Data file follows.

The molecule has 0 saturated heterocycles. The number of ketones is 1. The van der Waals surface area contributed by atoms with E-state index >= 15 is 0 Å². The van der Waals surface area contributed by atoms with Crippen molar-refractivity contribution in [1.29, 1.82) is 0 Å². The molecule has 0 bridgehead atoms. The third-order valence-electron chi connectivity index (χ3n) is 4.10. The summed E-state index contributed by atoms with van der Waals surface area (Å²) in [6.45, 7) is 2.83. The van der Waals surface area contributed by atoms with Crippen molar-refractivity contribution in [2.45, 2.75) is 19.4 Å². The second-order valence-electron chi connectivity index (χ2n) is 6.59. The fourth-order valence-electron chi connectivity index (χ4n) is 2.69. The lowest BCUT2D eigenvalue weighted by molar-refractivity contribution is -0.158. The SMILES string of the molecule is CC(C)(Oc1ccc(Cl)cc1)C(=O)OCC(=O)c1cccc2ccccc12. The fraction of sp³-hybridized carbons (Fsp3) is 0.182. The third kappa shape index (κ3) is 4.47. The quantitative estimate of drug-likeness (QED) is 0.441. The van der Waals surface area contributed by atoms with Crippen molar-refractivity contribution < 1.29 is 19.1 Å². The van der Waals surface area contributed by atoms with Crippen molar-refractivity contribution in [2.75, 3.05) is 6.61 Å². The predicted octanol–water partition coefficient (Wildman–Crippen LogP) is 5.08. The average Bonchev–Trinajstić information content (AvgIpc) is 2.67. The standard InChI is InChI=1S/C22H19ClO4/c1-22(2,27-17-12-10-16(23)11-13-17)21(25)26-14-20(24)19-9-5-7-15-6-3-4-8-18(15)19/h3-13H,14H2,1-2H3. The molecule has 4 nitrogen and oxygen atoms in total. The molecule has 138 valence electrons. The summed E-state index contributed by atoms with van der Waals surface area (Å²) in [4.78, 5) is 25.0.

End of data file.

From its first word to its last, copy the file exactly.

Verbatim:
The molecule has 0 saturated heterocycles. The number of ketones is 1. The van der Waals surface area contributed by atoms with E-state index >= 15 is 0 Å². The van der Waals surface area contributed by atoms with Crippen molar-refractivity contribution in [1.29, 1.82) is 0 Å². The molecule has 0 bridgehead atoms. The third-order valence-electron chi connectivity index (χ3n) is 4.10. The summed E-state index contributed by atoms with van der Waals surface area (Å²) in [6.45, 7) is 2.83. The van der Waals surface area contributed by atoms with Crippen molar-refractivity contribution in [2.45, 2.75) is 19.4 Å². The second-order valence-electron chi connectivity index (χ2n) is 6.59. The fourth-order valence-electron chi connectivity index (χ4n) is 2.69. The lowest BCUT2D eigenvalue weighted by molar-refractivity contribution is -0.158. The SMILES string of the molecule is CC(C)(Oc1ccc(Cl)cc1)C(=O)OCC(=O)c1cccc2ccccc12. The fraction of sp³-hybridized carbons (Fsp3) is 0.182. The third kappa shape index (κ3) is 4.47. The quantitative estimate of drug-likeness (QED) is 0.441. The van der Waals surface area contributed by atoms with Crippen molar-refractivity contribution < 1.29 is 19.1 Å². The van der Waals surface area contributed by atoms with Crippen molar-refractivity contribution in [2.75, 3.05) is 6.61 Å². The predicted octanol–water partition coefficient (Wildman–Crippen LogP) is 5.08. The average Bonchev–Trinajstić information content (AvgIpc) is 2.67. The standard InChI is InChI=1S/C22H19ClO4/c1-22(2,27-17-12-10-16(23)11-13-17)21(25)26-14-20(24)19-9-5-7-15-6-3-4-8-18(15)19/h3-13H,14H2,1-2H3. The molecule has 4 nitrogen and oxygen atoms in total. The molecule has 138 valence electrons. The summed E-state index contributed by atoms with van der Waals surface area (Å²) in [4.78, 5) is 25.0.